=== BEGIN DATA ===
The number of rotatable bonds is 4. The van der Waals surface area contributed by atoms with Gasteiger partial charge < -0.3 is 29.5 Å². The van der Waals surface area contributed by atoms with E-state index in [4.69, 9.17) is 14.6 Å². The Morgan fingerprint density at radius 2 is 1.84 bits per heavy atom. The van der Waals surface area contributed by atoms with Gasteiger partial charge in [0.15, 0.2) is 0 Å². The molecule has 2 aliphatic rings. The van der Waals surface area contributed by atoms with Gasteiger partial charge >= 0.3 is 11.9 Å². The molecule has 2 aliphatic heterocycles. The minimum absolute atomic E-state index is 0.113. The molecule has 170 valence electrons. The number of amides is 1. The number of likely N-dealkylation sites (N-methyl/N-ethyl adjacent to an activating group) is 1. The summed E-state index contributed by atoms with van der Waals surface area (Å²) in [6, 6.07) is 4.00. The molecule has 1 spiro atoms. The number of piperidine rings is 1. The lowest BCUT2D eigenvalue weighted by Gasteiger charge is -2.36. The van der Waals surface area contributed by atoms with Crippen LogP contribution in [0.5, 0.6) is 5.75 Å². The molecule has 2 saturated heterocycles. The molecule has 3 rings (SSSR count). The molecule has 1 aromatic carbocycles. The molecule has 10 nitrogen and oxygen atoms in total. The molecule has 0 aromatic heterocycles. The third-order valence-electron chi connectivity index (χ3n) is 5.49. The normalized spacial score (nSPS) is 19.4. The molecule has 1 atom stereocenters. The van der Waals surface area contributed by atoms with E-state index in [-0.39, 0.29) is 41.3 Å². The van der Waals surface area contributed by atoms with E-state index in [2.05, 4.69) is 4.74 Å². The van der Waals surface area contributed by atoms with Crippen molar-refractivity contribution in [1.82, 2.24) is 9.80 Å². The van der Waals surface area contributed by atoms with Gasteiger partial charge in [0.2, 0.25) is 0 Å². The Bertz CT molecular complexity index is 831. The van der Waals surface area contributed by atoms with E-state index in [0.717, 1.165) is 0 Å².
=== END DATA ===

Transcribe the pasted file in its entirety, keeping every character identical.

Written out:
The number of rotatable bonds is 4. The van der Waals surface area contributed by atoms with Gasteiger partial charge < -0.3 is 29.5 Å². The van der Waals surface area contributed by atoms with E-state index in [4.69, 9.17) is 14.6 Å². The Morgan fingerprint density at radius 2 is 1.84 bits per heavy atom. The van der Waals surface area contributed by atoms with Gasteiger partial charge in [0.15, 0.2) is 0 Å². The molecule has 2 aliphatic rings. The van der Waals surface area contributed by atoms with Gasteiger partial charge >= 0.3 is 11.9 Å². The molecule has 2 aliphatic heterocycles. The minimum absolute atomic E-state index is 0.113. The molecule has 170 valence electrons. The number of amides is 1. The number of likely N-dealkylation sites (N-methyl/N-ethyl adjacent to an activating group) is 1. The summed E-state index contributed by atoms with van der Waals surface area (Å²) in [6, 6.07) is 4.00. The molecule has 1 spiro atoms. The number of piperidine rings is 1. The lowest BCUT2D eigenvalue weighted by Gasteiger charge is -2.36. The van der Waals surface area contributed by atoms with Crippen LogP contribution in [0.5, 0.6) is 5.75 Å². The molecule has 2 saturated heterocycles. The molecule has 3 rings (SSSR count). The molecule has 1 aromatic carbocycles. The molecule has 10 nitrogen and oxygen atoms in total. The molecule has 0 aromatic heterocycles. The third-order valence-electron chi connectivity index (χ3n) is 5.49. The normalized spacial score (nSPS) is 19.4. The molecule has 1 atom stereocenters. The van der Waals surface area contributed by atoms with E-state index in [-0.39, 0.29) is 41.3 Å². The van der Waals surface area contributed by atoms with E-state index in [2.05, 4.69) is 4.74 Å². The van der Waals surface area contributed by atoms with Crippen molar-refractivity contribution in [1.82, 2.24) is 9.80 Å². The van der Waals surface area contributed by atoms with Gasteiger partial charge in [0.2, 0.25) is 0 Å². The Bertz CT molecular complexity index is 831. The van der Waals surface area contributed by atoms with E-state index in [0.717, 1.165) is 0 Å².